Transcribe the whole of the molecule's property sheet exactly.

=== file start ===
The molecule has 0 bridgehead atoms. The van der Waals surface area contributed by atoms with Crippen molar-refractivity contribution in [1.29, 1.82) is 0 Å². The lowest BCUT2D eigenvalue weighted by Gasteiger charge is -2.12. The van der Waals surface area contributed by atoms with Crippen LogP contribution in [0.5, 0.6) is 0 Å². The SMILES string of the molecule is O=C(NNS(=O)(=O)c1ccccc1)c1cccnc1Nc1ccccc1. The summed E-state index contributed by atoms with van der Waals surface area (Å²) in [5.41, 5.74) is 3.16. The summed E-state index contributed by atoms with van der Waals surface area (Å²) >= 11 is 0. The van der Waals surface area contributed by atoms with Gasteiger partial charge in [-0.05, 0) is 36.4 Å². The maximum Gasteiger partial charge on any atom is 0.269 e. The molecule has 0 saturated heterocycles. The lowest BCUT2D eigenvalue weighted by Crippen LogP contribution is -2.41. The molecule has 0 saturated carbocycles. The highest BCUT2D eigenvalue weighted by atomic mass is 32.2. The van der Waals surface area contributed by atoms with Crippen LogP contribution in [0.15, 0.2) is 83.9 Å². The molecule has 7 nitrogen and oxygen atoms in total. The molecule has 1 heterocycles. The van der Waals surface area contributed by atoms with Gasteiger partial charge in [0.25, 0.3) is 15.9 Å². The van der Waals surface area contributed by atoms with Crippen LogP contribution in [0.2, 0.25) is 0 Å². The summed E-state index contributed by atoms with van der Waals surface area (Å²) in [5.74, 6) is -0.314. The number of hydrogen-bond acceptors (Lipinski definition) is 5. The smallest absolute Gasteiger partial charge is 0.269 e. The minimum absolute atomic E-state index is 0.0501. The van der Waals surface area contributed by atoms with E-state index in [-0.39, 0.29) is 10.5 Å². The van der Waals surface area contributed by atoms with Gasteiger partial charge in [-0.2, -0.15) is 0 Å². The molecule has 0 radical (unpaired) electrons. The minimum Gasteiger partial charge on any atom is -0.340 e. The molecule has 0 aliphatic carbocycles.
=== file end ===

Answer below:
The molecule has 0 bridgehead atoms. The van der Waals surface area contributed by atoms with Crippen molar-refractivity contribution in [1.29, 1.82) is 0 Å². The lowest BCUT2D eigenvalue weighted by Gasteiger charge is -2.12. The van der Waals surface area contributed by atoms with Crippen LogP contribution in [0.5, 0.6) is 0 Å². The SMILES string of the molecule is O=C(NNS(=O)(=O)c1ccccc1)c1cccnc1Nc1ccccc1. The summed E-state index contributed by atoms with van der Waals surface area (Å²) in [5.41, 5.74) is 3.16. The summed E-state index contributed by atoms with van der Waals surface area (Å²) >= 11 is 0. The van der Waals surface area contributed by atoms with Gasteiger partial charge in [-0.05, 0) is 36.4 Å². The maximum Gasteiger partial charge on any atom is 0.269 e. The molecule has 0 saturated heterocycles. The lowest BCUT2D eigenvalue weighted by Crippen LogP contribution is -2.41. The molecule has 0 saturated carbocycles. The highest BCUT2D eigenvalue weighted by atomic mass is 32.2. The van der Waals surface area contributed by atoms with Crippen LogP contribution in [0.15, 0.2) is 83.9 Å². The molecule has 7 nitrogen and oxygen atoms in total. The molecule has 1 heterocycles. The van der Waals surface area contributed by atoms with Gasteiger partial charge in [0.25, 0.3) is 15.9 Å². The van der Waals surface area contributed by atoms with Crippen LogP contribution in [0.2, 0.25) is 0 Å². The summed E-state index contributed by atoms with van der Waals surface area (Å²) in [5.74, 6) is -0.314. The number of hydrogen-bond acceptors (Lipinski definition) is 5. The smallest absolute Gasteiger partial charge is 0.269 e. The minimum absolute atomic E-state index is 0.0501. The van der Waals surface area contributed by atoms with E-state index in [-0.39, 0.29) is 10.5 Å². The van der Waals surface area contributed by atoms with Gasteiger partial charge in [-0.2, -0.15) is 0 Å². The molecule has 0 radical (unpaired) electrons. The minimum Gasteiger partial charge on any atom is -0.340 e. The molecule has 0 aliphatic carbocycles.